The Risks Of Buying A Fiftieth Of An Office Or A Tenth Of A Vacation Home
A tiny segment of India’s real estate market has been growing quietly during the pandemic. Lure of higher returns is drawing mostly rich investors to fractional ownership—buying a small part of an office property or a vacation home. But that comes with a higher risk.
Such projects operate in a regulatory vacuum since India has not framed rules yet. And there are no standardised processes to rely on even five years after they were introduced.
“Both at the entry and exit levels, multiple investors can create disputes regarding the division of usage of the property, expenses incurred on the property, etc.,” Prashant Thakur, director and head–research at Anarock Group. “For a vacation home, there may be an overlap of usage, while the division of the upkeep and maintenance expenses needs to be carefully arrived at. Individual defaults also tend to be higher in a challenged economy, and this affects all co-owners.”
Buying a small share in commercial and residential projects is an established concept in developed markets. But fractional ownership is at a nascent stage in India and, according to property consultant JLL India, transactions worth Rs 750 crore were recorded in the last five years. Nearly half of that came in the last year when the pandemic disrupted the market.
While companies engaged in fractional-ownership projects may be governed by the Companies Act, since there’s no regulatory framework, most such offerings may vary structurally in India, according to Avikshit Moral, partner, corporate commercial and real estate at Juris Corp. “The investment decisions should be based on the documents signed, and not advertisements. It’s important to ascertain the structure of the investment whether it is co-ownership, pure debt or something on the lines of equity.”
Thakur said the model follows the fundamental principle of finance—high risk, high returns. “It is still a risky bet and limited to high net-worth individuals,” he said. It will remain confined to niche investors and requires a lot of understanding of the product and the risk appetite has to be really high, he said.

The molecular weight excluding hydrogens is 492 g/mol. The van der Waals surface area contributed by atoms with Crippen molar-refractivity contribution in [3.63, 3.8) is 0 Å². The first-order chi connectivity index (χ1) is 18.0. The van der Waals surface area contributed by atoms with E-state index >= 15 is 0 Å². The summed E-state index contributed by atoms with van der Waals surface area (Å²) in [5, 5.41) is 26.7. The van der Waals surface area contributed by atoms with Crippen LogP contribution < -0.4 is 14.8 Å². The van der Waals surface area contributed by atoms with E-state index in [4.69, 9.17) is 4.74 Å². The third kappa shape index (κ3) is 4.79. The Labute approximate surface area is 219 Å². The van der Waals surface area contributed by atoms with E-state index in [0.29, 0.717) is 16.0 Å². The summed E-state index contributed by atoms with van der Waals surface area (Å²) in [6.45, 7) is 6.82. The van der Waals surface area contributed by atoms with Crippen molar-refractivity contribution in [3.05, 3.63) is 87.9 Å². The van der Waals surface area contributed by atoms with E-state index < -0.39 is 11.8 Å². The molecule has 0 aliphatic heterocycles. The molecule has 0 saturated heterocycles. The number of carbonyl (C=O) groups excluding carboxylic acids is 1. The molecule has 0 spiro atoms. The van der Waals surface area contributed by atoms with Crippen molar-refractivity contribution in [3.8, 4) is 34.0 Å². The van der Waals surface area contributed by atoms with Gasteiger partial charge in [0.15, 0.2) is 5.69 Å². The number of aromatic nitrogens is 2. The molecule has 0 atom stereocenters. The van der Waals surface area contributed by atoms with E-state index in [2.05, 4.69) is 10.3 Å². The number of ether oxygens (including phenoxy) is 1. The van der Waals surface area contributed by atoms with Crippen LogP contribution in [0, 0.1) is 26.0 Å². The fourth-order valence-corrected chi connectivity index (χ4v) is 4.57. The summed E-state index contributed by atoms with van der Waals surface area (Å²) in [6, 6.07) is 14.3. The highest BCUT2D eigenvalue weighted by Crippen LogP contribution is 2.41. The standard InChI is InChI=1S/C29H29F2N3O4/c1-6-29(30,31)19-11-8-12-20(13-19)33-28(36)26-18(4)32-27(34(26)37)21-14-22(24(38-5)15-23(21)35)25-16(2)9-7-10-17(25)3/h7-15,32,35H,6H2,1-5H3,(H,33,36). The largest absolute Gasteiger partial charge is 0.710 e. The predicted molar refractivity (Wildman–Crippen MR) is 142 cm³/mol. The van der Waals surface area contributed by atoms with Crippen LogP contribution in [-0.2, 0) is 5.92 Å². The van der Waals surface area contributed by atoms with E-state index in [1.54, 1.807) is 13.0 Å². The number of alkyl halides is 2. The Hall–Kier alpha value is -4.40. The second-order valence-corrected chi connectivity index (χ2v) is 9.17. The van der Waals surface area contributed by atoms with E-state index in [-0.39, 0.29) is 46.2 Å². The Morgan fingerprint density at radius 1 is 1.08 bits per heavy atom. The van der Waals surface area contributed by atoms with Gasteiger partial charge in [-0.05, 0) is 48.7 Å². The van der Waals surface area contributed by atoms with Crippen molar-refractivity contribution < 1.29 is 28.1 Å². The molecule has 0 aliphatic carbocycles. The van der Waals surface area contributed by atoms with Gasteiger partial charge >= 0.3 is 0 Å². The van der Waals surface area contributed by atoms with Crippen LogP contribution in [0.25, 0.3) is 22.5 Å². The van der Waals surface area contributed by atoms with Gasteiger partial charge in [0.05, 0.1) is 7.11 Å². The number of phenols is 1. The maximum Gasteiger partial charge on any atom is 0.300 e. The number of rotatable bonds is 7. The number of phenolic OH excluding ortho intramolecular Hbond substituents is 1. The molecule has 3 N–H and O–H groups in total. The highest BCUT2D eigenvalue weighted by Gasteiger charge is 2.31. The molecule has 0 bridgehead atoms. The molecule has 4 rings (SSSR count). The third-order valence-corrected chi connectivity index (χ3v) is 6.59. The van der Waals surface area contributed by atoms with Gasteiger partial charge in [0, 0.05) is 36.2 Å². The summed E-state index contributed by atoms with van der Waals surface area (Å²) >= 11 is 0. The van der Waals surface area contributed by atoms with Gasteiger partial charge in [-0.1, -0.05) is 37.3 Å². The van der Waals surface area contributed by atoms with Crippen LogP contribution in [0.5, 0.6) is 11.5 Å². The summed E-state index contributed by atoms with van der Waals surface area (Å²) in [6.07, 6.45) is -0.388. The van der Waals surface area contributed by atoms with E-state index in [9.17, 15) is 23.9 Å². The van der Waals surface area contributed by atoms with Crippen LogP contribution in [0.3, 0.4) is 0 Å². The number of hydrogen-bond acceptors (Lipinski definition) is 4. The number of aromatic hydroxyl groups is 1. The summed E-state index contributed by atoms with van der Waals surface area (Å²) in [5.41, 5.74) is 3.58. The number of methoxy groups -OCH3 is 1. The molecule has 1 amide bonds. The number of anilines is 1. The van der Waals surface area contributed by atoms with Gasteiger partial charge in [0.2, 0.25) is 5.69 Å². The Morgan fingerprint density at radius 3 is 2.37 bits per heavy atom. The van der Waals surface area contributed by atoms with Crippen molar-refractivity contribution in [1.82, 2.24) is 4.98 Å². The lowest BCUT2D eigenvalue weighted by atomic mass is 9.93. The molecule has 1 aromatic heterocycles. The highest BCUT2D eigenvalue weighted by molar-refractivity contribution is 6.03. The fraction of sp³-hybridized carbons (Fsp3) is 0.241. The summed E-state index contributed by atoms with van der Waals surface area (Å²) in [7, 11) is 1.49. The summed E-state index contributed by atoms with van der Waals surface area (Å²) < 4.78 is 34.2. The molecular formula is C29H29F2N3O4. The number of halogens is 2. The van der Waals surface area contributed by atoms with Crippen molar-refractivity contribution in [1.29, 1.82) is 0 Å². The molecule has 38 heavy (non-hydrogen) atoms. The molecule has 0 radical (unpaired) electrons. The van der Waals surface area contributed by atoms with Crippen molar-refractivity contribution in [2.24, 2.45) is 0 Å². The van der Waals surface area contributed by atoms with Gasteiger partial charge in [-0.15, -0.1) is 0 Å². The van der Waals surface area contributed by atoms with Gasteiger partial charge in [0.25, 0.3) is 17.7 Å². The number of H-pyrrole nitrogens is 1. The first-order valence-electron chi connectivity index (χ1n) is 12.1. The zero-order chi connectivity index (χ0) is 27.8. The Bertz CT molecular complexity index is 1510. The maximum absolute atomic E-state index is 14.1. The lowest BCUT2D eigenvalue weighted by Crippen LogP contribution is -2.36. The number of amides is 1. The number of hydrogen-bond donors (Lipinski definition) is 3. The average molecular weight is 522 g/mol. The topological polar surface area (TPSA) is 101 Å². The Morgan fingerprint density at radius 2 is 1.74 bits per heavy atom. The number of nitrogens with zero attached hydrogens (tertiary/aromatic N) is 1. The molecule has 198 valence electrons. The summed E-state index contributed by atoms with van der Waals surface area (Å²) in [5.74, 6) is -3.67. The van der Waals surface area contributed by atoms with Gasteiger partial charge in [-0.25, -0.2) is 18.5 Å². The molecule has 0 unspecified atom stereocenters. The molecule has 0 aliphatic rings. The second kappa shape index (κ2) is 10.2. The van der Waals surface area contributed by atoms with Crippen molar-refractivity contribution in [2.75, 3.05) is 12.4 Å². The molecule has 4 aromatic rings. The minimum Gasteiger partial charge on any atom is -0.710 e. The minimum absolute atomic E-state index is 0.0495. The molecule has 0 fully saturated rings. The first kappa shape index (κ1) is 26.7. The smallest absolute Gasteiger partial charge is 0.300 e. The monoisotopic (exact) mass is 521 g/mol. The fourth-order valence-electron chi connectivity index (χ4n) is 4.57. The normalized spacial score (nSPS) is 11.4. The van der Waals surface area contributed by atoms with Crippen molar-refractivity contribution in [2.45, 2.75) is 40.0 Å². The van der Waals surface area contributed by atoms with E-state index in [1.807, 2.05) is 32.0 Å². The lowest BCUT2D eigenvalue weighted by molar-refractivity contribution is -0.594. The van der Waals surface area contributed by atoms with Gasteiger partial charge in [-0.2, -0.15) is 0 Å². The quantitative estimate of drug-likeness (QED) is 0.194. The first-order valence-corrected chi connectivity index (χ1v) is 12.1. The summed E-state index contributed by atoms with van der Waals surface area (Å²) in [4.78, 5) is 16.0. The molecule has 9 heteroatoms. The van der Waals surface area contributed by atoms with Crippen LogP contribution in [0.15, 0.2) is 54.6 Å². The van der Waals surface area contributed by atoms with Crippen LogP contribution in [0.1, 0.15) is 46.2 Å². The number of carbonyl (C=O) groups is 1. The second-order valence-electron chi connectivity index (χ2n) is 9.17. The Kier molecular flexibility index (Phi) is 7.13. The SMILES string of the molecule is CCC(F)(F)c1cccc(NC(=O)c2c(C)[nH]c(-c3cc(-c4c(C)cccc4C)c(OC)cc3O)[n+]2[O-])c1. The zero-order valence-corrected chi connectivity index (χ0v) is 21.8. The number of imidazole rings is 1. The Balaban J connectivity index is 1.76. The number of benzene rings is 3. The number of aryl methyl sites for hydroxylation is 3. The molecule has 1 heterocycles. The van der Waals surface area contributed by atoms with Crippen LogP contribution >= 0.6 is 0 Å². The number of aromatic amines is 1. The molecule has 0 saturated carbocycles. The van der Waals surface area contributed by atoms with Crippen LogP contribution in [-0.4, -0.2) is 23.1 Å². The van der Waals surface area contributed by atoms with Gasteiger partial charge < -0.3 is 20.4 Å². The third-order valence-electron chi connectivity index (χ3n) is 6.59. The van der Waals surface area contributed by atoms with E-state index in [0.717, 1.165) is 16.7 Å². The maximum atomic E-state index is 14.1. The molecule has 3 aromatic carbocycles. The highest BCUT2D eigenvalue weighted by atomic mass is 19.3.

The model appears similar to real estate investment trusts, but both are very different. In REITs, investors contribute to a pool that’s invested in several assets and the buyer doesn’t have the option to cherry-pick. In fractional ownership, multiple investors co-own a single, selected asset.
Fractional ownership projects are offered by companies called “proptech firms” in industry parlance. These firms usually invest in Grade-A leased commercial properties and offer a rental yield of 7-8%. The returns, however, are not guaranteed.
According to Moral, here’s how it works:
- A proptech company will provide a platform for investors to plough money into immovable properties such as land and commercial complexes.
- An investor agrees to put in a certain amount and signs a preliminary agreement with the proptech company.
- The amount is generally deposited in an escrow account, and a custodian or a trustee is appointed.
- An escrow mechanism is designed to release funds to a special purpose vehicle that will own the asset.
- The SPV may be a private limited company, a limited liability partnership, a private trust or a partnership firm.
- All parties sign a contract that lays out the investment period, a process for the sale of the property, and the profit-sharing mechanism.